Abraham Lincoln Was President Because He Was Moderate

Lincoln was not an abolitionist, but did his actions speak louder than words?

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Photo adapted by author on Canva Pro, original photo from Alexander Gardner on Wikipedia Commons

“Historians have been wrestling, ever since, with what it was, exactly, that changed Lincoln from an antislavery moderate to the Great Emancipator, and more and more scholars have come to believe that it wasn’t just Lincoln’s own great compassion.” — Justin Ewers, USNews

Abraham Lincoln is remembered today as someone who emancipated slaves in America and won the Civil War. He is widely regarded as one of the greatest presidents in American history.

But what few people know from the mythology and legacy of Lincoln is that he was chosen as a candidate for the Republican Party because he the most moderate candidate in the 1860 Republican National Convention. Many other candidates, including New York Senator, William Seward, were more progressive and radical in wanting to curb slavery. Lincoln, however, was not.

According to Justin Ewers at US News, Lincoln had to be pushed by abolitionists and Radical Republicans to push for the Emancipation Proclamation and the 13th Amendment. Ewers, summarizing the views of many scholars, reiterates that Lincoln did not campaign on a platform of abolition — he wanted to stop the expansion of slavery into new states and territories, but he didn’t think the Constitution could eliminate slavery.

Lincoln hated slavery, but he didn’t campaign to eliminate slavery. According to Caroline Mimbs Nyce and Chris Bodenner at The Atlantic, Seward was the favorite for the Republican nomination. He had much greater standing than Lincoln, who was only made famous from debates with Stephen Douglas two years earlier. In the words of Frank Williams at The Ripon Society, Lincoln “was a moderate in a radical party,” and noted that Lincoln was “no partisan zealot.” And whoever won the Republican nomination was winning the presidency, with the North united and the Democrats split between several candidates.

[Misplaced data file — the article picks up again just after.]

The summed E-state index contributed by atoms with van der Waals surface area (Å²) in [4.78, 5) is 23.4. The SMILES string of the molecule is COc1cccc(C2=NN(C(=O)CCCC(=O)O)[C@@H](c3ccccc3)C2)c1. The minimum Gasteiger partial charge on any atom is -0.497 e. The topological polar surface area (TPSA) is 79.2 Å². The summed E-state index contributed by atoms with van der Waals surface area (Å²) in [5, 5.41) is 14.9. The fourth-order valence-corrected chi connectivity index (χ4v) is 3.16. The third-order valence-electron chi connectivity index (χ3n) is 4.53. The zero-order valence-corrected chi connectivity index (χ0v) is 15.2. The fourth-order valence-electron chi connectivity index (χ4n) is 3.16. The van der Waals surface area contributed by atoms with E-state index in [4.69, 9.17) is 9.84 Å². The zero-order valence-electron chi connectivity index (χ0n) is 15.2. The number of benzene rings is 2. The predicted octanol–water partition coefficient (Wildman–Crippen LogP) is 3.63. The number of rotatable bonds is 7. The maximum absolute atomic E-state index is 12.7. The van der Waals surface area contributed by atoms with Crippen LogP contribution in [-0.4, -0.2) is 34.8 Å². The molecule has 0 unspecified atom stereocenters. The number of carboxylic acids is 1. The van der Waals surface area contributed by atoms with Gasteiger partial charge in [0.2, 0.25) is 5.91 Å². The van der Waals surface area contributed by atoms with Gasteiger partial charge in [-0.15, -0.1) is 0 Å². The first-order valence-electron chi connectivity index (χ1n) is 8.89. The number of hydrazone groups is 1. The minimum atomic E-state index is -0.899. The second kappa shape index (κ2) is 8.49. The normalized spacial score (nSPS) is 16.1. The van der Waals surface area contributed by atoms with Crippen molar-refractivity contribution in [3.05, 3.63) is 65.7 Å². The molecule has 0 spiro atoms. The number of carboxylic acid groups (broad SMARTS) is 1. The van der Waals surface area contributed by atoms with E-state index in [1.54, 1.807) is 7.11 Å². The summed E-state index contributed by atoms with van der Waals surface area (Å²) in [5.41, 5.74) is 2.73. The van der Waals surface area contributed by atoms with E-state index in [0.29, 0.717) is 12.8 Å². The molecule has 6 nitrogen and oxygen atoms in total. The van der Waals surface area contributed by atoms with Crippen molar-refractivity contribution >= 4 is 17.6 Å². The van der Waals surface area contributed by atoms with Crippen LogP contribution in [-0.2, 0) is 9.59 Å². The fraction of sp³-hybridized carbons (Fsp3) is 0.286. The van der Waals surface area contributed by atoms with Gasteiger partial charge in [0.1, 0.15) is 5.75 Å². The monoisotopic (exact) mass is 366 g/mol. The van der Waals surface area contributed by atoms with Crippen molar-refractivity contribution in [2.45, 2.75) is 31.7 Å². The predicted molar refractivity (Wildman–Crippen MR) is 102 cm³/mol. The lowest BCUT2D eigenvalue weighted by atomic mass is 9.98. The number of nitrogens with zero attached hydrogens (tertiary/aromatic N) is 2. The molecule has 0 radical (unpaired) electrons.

Initially, Lincoln didn’t even want to become a Republican because of their radicalism. The Republican Party arose from the “anti-Nebraska” movement, which opposed the expansion of slavery in Kansas and Nebraska once the two states would join the Union. According to Williams, in 1854, Lincoln was still a staunch member of the Whig Party.

But the Whig Party was also dying. They refused to take a position on the very controversial crisis of slavery, so Lincoln attended an anti-Nebraska conference in 1856 and said he wanted to run for Senate. At the first convention of the Illinois Republican Party, according to Williams, Lincoln gave a speech so riveting that his name was offered as a vice-presidential candidate in the 1856 RNC. Lincoln returned to Illinois, but the next year, the Supreme Court handed the Dred Scott decision, which said the Declaration of Independence didn’t apply to Black people, which made Lincoln return to national politics.

While campaigning for Senate in 1858 against Stephen Douglas, Lincoln finally made a name for himself. He lost to Douglas for the Senate seat, but in the process, Williams had this to say about Lincoln:

“[He] emerged as the only Republican candidate who could unify the fractured elements of his young party.”